And the rest should be squandered
German artist Tobias Rehberger (Esslingen, 1966) is a leading figure in the field of contemporary art today. Although rooted within the conceptual frame of sculpture, his works frequently “happen” on the intersection between what is traditionally considered visual art, design and architecture, challenging thus art’s conventional understanding, its classification, authenticity and the romantic notion of the artist. Moreover, making the subject of transformation a central theme of his practice, Rehberger’s work questions traditional modes of perception, awareness and temporality, creating a sense of transience, discontinuity and of ambiguity.
The current exhibition, the title of which, derives from a quote by George Best, a Northern Irish football player, who in one of his interviews said: “I spent a lot of money on booze, birds and fast cars. The rest I just squandered.”, brings together numerous groups of works, which aim to challenge the above mentioned perception of art, by bringing into play subjects, such as, art’s functionality, its reading, authenticity and perfection.
A series of floor sculptures (mother without child) – empty vases, which inhabit the first room of the gallery, are a continuation and an evolution of the well known vase series, which have been produced by the artist since the mid 90’s. Dedicated to a fellow artist, each vase would only reach its completion through a collaborative act, of the respective artist choosing and placing flowers into his/her vase, the gesture of which, would become an inseparable part of each piece. Maintaining the form and function of a vase and thus emphasizing the object’s utilitarian side, the present series of sculptures, continues to challenge art’s myth and the range of clichés about the non-functionality of an artwork. Although, in this case, none of the sculptures bear a reference to a specific person and remain empty, their personification, highlighted by their titles and human scale, rejects the idea of a static art object, accentuating rather, the animation of its human characteristics. Moreover, the reference of the work to the act of birth and life cycle, addresses the idea of what a work of art is, its origin and development, or in other words, scrutinizes the idea of “where does an artwork come from and where is it going”.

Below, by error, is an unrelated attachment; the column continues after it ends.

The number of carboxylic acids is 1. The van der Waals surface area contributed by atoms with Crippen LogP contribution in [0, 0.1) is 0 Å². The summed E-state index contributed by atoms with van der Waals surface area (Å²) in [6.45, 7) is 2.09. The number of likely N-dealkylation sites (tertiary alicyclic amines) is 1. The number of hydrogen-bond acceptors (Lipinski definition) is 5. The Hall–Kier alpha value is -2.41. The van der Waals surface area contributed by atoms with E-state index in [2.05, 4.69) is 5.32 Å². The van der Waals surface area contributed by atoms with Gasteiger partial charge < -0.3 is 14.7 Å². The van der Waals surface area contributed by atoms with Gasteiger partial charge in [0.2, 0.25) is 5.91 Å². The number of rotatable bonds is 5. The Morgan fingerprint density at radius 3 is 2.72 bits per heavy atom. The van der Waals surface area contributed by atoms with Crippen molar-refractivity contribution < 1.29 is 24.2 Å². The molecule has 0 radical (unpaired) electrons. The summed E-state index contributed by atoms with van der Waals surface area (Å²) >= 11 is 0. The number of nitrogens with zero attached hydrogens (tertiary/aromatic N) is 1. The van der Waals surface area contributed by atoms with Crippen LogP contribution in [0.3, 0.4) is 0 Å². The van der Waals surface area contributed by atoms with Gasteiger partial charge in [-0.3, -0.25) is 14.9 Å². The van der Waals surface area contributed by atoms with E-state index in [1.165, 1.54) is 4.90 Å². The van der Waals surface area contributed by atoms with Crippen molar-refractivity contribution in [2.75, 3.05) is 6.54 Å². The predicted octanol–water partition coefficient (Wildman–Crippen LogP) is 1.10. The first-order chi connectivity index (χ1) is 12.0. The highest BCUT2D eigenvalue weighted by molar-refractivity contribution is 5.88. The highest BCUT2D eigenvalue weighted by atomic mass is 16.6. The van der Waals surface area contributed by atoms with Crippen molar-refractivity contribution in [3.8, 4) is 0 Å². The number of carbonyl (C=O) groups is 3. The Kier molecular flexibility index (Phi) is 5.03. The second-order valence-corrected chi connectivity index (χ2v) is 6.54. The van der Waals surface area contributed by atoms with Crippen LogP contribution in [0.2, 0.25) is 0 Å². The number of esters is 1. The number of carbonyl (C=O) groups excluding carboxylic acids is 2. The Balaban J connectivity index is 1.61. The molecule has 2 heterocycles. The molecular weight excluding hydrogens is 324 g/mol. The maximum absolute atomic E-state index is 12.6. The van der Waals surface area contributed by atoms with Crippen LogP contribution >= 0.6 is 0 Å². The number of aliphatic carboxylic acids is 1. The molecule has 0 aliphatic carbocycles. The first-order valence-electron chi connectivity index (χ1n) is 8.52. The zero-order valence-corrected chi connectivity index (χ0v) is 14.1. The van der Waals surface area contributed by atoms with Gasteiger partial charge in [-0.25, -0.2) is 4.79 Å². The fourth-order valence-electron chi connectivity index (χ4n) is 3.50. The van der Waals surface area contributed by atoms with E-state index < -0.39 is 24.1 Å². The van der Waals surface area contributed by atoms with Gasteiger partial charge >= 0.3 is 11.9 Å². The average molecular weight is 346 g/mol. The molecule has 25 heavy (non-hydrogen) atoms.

The limits of art’s reading and translation is further explored in a series of letter paintings, which through means of abstract formalism, used here, to cover-up the works title that is spelled out in each painting, challenge our understanding of the abstract and the representational. The cognitive side of art and the way an art work is consumed and communicates with its/to its spectator, has been at the center of Rehberger’s practice for a long time. Using light, as an important and reoccurring component in his practice a large flickering light box sculpture (AFTER THIS POINT VIOLATORS (FREE NOT AFRAID), examines further, this idea, while pointing to the thin line between what is considered to be a complete and an incomplete work of art, a work that is functional or dysfunctional, perfect or damaged.